Why do the media portray E Cigs negatively?
In the last few years, electronic cigarettes have gone from being a curiosity and a fashion statement, to being recommended by doctors for those who are desperately trying to kick the harmful paper-and-tobacco habit. Yet accounts in the media of the surge of this new lifestyle phenomenon that’s increasingly being seen as a far healthier option to traditional smoking have been largely disdainful.
Why is this? Are the media accurately reporting reactions from official figures and bodies to the introduction and rapid rise of electronic cigarettes, including attempts to regulate the sale of the products? Or are they exhibiting a bias against this form of smoking (which actually is “vaping”, because e-cigarettes only emit harmless water vapour instead of the damaging cocktail of chemicals generated when people smoke tobacco leaves)?
The various arms and branches of the media – in print, broadcast and digital incarnations – are not exactly known for their pure impartiality in many matters, and many, as we know all too well, are downright unbalanced in all sorts of coverage. It wouldn’t be the first time that editors got it wrong, and perhaps they’ll catch up to the facts at some stage. Or could it be that Big Tobacco feels imperilled by the huge popularity of e-cigarettes, and as their profits tumble there’s pressure on the press?
Facts, Not Frenzy
First let’s look at the facts, in so far as we can make them out. We know for sure that at least 2.1 million people, give or take, in the UK alone have kicked the dirty habit of smoking tobacco-leaf products and switched to electronic cigarettes. According to the NHS, there are 10 million former smokers in the UK, and a study last year by University College London showed that smoking in England is falling at such a rate that it's projected to dip below a record 20 percent of the population. The NHS itself, while not endorsing electronic cigarettes, lists vaping among a range of stop-smoking treatments that are proving effective.
Backing up all that, a new and separate study by scientists at University College London examined nearly 6,000 smokers and found they stood a 60-percent better chance of stopping smoking if they used electronic cigarettes, compared to previous options such as nicotine patches or just going cold turkey. The university's epidemiology and public health department, which devised the study, said e-cigarettes "could substantially improve public health" as people stop smoking traditional tobacco products and become healthier as a result.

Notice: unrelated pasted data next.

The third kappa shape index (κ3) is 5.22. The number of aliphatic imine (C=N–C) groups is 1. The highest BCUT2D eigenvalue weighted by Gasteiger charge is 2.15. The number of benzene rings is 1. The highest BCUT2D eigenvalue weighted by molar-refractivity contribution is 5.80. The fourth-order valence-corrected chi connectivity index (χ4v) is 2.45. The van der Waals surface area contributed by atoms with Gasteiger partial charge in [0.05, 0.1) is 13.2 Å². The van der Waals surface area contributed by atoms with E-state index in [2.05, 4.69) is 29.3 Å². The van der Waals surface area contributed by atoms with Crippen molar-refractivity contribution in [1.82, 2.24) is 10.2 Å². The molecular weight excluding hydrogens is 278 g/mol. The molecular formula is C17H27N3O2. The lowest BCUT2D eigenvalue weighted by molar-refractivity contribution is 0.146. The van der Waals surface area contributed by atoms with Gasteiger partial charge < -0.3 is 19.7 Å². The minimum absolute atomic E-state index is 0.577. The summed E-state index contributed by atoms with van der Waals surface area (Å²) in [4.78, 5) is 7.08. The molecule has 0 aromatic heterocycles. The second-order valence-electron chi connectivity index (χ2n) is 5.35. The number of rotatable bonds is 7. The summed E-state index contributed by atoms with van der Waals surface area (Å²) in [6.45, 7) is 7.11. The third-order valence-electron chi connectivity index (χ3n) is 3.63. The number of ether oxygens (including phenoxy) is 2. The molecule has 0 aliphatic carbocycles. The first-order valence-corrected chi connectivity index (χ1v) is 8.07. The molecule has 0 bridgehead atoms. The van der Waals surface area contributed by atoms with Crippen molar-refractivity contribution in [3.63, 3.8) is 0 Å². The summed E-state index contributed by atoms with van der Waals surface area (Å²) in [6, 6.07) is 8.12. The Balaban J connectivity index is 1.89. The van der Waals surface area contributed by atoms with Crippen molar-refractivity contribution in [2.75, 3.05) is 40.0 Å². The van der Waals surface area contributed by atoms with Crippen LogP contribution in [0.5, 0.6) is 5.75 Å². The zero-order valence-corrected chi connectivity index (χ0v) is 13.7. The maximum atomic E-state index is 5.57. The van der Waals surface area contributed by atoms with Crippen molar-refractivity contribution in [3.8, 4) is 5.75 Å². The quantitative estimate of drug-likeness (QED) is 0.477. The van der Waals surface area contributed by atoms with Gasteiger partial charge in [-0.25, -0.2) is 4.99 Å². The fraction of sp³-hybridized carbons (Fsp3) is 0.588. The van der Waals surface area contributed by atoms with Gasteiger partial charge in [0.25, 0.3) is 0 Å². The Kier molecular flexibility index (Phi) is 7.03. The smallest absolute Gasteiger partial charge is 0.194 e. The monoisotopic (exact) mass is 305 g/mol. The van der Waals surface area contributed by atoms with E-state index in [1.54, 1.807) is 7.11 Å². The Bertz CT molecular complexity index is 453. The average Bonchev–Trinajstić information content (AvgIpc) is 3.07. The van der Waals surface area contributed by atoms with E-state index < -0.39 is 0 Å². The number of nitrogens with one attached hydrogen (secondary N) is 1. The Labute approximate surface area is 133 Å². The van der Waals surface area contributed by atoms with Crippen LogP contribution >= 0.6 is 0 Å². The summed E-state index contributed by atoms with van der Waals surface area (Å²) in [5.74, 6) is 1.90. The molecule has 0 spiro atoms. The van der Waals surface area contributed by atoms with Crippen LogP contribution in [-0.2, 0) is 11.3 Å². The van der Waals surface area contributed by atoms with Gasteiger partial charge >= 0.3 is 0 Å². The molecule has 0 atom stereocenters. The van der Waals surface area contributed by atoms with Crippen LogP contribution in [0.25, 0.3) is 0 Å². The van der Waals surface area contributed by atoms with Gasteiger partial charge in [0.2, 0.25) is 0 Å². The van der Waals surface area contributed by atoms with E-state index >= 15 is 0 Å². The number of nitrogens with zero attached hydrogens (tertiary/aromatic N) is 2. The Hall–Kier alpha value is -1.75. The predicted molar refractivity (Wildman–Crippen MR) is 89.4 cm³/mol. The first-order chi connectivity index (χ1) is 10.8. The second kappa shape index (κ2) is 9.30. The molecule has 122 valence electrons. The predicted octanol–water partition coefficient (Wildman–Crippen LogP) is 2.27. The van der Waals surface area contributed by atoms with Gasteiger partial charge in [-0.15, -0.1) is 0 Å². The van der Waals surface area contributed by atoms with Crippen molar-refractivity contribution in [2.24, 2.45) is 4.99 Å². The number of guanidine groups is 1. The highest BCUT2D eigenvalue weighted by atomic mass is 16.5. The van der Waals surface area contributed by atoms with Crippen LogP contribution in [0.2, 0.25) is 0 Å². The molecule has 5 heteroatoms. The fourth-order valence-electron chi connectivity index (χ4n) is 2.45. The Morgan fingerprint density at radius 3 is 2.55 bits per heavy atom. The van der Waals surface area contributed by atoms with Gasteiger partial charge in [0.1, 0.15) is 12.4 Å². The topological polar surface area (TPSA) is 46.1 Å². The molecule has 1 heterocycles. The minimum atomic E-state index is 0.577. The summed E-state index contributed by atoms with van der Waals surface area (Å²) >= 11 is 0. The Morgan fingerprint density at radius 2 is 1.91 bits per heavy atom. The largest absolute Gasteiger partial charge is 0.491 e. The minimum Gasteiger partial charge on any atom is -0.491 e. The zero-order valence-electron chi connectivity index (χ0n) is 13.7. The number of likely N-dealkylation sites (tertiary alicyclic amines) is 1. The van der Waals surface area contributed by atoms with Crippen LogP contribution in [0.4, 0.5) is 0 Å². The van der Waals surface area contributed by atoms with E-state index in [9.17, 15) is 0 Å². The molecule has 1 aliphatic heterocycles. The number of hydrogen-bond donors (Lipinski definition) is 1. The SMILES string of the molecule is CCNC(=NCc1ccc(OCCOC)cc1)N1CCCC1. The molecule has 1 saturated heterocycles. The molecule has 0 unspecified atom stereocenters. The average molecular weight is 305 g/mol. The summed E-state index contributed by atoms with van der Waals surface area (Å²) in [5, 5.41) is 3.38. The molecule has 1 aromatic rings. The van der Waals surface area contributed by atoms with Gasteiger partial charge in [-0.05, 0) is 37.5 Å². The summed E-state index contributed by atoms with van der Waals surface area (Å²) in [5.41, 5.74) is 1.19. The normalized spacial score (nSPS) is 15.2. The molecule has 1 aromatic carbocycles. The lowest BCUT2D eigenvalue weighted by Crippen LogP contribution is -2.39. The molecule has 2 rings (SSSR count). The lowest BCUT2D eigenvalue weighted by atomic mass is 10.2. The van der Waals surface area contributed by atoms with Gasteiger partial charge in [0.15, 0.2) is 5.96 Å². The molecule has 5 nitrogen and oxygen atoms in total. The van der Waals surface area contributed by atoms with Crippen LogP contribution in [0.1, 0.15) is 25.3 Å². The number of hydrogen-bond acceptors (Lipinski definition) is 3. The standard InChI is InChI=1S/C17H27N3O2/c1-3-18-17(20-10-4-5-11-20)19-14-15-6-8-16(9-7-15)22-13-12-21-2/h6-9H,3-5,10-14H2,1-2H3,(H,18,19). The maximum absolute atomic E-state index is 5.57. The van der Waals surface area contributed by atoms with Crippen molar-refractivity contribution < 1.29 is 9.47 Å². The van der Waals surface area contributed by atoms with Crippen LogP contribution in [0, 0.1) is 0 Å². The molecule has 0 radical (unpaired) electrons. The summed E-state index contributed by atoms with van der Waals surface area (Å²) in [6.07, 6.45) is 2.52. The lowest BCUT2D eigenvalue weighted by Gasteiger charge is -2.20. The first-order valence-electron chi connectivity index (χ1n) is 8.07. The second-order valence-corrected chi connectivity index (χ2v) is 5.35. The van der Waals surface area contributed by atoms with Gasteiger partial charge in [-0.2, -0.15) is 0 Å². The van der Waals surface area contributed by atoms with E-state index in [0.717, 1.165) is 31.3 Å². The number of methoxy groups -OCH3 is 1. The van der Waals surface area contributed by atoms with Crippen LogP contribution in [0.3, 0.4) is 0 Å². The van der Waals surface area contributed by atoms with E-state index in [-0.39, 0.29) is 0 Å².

A new survey in the United States entitled Physicians’ Attitudes and Use of E-Cigarettes as Cessation Devices found that of 128 doctors in North Carolina, more than half of them (67 percent) believed that e-cigarettes were more beneficial to their patients' health than tobacco products and 35 percent said they were recommending e-cig use to their patients who smoke and want to give up.
However, that hasn’t stopped the bureaucrats in Brussels from having their say. Earlier this year the European Union decided to regulate the sale of electronic cigarettes, and slapped a ban on advertising them in all member states starting around the middle of 2016. In addition to this, e-cigarettes will have to carry health warnings, using graphic images like those currently on tobacco-product packaging. E-cigarettes will also have to be designed so they cannot be used by a child.
So what does this mean for the ordinary smoker who wants to stop and perhaps change to electronic cigarettes?
Clearly, while there remains debate about the actual benefits per se of vaping instead of smoking, right now there exists actual advantages. Electronic cigarettes do not produce toxic smoke that’s inhaled by the smoker and does all manner of potentially lethal damage to their lungs and other body parts, and nearby people, places and clothing are not contaminated by those noxious plumes. Vaping, therefore, is not as rabidly antisocial as smoking has become, and because e-cigs are far cheaper than tobacco products, there’s more money for other things.
While currently the e-cigarette market in the UK and in other countries is not regulated, as governments study this new device, it pays to be astute in choosing what product or brand to start using. Today reputable e-cigarette firms exist in Britain that carefully select their e liquid ingredients and vaping hardware so that they – and their customers – know what they’re getting. It’s worthwhile doing some research, chiefly by visiting e-cigarette firms’ websites, and see what they’re telling you, or not.
If you’re still trying to decide whether you should switch to or take up vaping, as with all matters related to health, it almost always pays to listen to the professionals and not the official meddlers or media howlers. There’s plenty of information, and increasing numbers of studies and surveys, to strongly suggest that electronic cigarettes are by far the better option.